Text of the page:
THE BRAIN SHOW / Robert Newman

Robert Newman’s comedy routine in The Brain Show criticises research studies that he has encountered in popular science books about the brain and found wanting. He counters their arguments with a mixture of more robust science, appeals to common sense, and humour. The examples of “neurobabble” he uses in the show are not difficult to demolish, which means he does not have to get into scientific technicalities but can make his point before turning into a joke.

Neuroscience continues to be one of the areas of science most likely to be used and abused by people with something to sell, from self-help books to educational tools. It is often presented in a reductive way - “this part of your brain lights up when you're in love”. Newman’s debunking of specific studies challenges such a simplistic understanding of contemporary neuroscience. By deploying ‘common sense’ arguments, or returning to the 19th-century theories of Charles Darwin, however, he risks giving the impression that modern neuroscience is all on a par with the worst examples he can find.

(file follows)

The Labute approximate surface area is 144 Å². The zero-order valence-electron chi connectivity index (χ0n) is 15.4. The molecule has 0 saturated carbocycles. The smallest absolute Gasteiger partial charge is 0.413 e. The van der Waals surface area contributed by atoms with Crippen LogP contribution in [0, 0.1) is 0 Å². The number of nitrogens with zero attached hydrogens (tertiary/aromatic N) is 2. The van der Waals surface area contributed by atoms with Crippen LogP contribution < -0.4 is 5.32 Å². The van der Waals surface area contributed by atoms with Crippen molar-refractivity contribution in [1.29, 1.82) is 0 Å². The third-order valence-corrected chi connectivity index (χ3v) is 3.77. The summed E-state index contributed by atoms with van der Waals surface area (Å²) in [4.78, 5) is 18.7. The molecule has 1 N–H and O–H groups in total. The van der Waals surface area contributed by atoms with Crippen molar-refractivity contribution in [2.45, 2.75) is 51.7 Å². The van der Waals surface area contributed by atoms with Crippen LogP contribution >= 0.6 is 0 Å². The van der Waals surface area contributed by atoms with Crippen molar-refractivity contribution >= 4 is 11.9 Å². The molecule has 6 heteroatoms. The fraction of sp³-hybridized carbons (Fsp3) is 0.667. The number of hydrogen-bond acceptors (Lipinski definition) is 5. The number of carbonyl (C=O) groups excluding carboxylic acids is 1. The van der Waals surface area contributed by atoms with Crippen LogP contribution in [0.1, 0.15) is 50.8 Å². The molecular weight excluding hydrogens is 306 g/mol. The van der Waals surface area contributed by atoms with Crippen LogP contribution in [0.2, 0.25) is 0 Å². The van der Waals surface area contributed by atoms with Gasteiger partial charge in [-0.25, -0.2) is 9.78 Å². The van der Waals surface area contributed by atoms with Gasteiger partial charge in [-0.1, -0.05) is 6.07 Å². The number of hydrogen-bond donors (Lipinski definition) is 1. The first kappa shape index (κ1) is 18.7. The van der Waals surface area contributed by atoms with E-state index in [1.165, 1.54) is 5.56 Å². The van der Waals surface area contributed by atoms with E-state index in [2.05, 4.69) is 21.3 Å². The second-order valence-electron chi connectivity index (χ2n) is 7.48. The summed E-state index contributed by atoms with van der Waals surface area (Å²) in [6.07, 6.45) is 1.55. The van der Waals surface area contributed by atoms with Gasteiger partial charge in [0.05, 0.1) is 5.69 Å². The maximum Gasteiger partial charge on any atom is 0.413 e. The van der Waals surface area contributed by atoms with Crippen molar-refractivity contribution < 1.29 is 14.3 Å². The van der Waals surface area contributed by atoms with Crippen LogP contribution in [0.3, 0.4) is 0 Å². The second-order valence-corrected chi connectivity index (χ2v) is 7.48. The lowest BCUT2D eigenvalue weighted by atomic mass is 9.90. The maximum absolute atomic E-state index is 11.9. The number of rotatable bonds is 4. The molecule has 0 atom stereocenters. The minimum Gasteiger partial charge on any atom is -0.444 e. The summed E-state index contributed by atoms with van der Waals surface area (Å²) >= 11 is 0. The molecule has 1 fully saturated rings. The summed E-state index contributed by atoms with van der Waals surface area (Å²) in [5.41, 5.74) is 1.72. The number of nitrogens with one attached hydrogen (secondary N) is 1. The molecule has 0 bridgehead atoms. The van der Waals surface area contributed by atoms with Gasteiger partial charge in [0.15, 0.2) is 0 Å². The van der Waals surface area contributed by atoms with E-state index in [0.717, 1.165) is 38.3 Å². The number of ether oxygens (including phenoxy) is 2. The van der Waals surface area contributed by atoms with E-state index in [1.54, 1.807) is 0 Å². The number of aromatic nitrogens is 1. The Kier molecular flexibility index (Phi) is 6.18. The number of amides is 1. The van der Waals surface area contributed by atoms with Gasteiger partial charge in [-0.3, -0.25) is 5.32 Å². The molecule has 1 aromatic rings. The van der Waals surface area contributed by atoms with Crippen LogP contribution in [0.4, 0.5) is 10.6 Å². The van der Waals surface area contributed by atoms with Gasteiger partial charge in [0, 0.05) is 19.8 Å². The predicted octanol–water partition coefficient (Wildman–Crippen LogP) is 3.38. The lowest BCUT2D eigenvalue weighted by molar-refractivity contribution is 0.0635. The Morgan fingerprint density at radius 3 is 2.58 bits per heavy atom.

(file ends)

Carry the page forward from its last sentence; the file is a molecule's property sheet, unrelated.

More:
Using brain imaging to ‘see’ what is going on in our heads is still a relatively young research discipline. While pioneering, it can also be speculative and open to criticism as researchers develop, challenge and hone their techniques. Debates around the application and interpretation of such studies have been going on - and increasing - within the field for many years.

The Brain Show encourages its audiences not to take at face value the claims made by and on behalf of neuroscientists. Those who are inspired not to dismiss neuroscience but to engage with it may also discover more of the best examples of the field, whether it's the growing use of brain imaging as a diagnostic tool or work informing and extending our knowledge of the anatomy of the brain. (MR)

The Brain Show is at 19:15 at Summerhall's Main Hall until the 28th August (not 15th)

This recent Nature video discusses how brain maps are made, including a new one compiled using MRI data:

PET imaging is being used to visualise amyloid plaques, a sign of Alzheimer's disease:

Quartz reports on flaws associated with functional MRI research in particular:

An older piece by Guy Kahane discusses the philosophical challenges brain imaging presents:

This 2012 article in Nature set out issues around ‘blobology’ in MRI studies, and how researchers are making progress:

Debunking “neuromyths” in education: